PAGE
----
As police departments formed in the Southern states, the function of “law enforcement” became a consistent task within the listed duties carried out by slave patrols, “white militia,” and eventually by city police officers. Included in the list of laws enforced by developing Southern police departments was a substantial number of criminal violations directly supporting slavery, enumerated in slave codes adopted by colonial, and later state, legislatures. Slave patrols became the police organization put in place to ensure that the codes were enforced and that the Southern economic mechanism of slavery was preserved.

Even if we put the issue of race aside, does investment work?

The 1994 Violent Crime Control and Law Enforcement Bill, or “Crime Bill”  — signed into law by then-president Bill Clinton and hawkishly supported by the current Democratic presidential nominee — “invested” $6.1 billion dollars of federal funding into “prevention programs,” i.e. police departments. What came of this? A sharp, dramatic increase in the carceral state, and, in particular, the arrest, conviction, and incarceration of countless Black Americans for nonviolent crimes. Black communities across the board are still paying the hard price.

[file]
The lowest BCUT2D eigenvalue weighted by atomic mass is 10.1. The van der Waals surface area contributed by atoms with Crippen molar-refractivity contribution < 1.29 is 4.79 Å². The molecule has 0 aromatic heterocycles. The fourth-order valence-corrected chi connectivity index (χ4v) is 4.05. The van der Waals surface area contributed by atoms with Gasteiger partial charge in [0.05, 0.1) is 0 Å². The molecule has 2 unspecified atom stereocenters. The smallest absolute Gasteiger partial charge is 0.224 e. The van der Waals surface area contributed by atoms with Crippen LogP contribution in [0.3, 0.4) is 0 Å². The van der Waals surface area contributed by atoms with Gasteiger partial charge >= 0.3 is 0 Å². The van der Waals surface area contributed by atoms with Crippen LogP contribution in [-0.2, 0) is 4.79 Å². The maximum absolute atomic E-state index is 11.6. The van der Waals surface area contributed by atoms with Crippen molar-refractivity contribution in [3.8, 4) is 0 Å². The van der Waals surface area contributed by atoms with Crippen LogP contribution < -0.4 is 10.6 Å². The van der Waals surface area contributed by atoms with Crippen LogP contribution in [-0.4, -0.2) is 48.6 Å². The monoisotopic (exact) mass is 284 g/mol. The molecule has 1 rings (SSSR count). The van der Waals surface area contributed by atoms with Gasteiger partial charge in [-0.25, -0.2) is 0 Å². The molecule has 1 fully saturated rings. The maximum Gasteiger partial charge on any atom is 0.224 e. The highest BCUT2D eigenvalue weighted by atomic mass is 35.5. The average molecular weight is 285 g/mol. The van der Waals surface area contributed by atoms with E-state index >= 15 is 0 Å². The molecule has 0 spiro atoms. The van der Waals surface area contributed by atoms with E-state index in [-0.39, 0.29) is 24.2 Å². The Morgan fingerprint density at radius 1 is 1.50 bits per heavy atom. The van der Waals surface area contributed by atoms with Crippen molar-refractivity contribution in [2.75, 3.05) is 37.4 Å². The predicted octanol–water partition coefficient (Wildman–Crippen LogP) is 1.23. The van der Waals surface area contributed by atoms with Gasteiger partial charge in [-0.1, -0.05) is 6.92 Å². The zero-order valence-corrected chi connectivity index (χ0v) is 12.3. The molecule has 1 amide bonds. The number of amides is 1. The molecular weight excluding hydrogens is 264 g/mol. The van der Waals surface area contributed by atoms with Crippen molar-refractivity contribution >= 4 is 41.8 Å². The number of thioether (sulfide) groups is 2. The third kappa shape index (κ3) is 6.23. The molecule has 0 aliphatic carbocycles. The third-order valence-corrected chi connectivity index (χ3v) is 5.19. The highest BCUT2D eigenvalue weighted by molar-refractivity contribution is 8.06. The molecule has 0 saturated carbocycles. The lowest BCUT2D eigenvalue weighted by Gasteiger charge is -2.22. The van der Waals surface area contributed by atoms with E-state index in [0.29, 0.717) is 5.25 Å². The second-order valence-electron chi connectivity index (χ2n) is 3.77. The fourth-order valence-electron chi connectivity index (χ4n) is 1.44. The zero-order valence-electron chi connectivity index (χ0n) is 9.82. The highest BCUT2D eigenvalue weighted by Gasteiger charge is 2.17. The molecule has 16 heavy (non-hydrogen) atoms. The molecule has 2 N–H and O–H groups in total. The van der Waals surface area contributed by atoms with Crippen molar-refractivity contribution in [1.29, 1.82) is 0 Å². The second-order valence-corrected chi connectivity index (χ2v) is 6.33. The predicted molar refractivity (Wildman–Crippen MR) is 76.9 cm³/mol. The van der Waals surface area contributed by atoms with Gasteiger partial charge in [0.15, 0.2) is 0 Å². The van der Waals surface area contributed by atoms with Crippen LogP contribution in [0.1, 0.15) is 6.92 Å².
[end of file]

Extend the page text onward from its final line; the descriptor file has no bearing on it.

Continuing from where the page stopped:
Hillary Clinton — antidote to Donald Trump, friend of the Black community — co-conspired in erecting the very criminal justice system that she has now pledged herself to dismantle. And how will she do it? By using the same legislative tactics and spouting the same rhetoric about respect for law enforcement that got Black people in this tragic bind to begin with.


Antwan is an educator, cultural critic, actor, and writer for Wear Your Voice Mag (WYV), where he focuses on the dynamics of class, race, gender, politics, and pop culture. Prior to joining the team at WYV, he was an adjunct professor in the African American Studies Department at Valdosta State University in southern Georgia, where he taught African American Literature. He has traveled the U.S. and U.K. showcasing a fifty-five minute, one-person play titled Whitewash, which focuses on the state of black men in the post-civil rights era. Antwan received his B.A. in English and Literature from California State University, Dominguez Hills, and M.A. in African American Studies from University of California, Los Angeles. He is a Ronald E. McNair Scholar and NAACP theater nominee.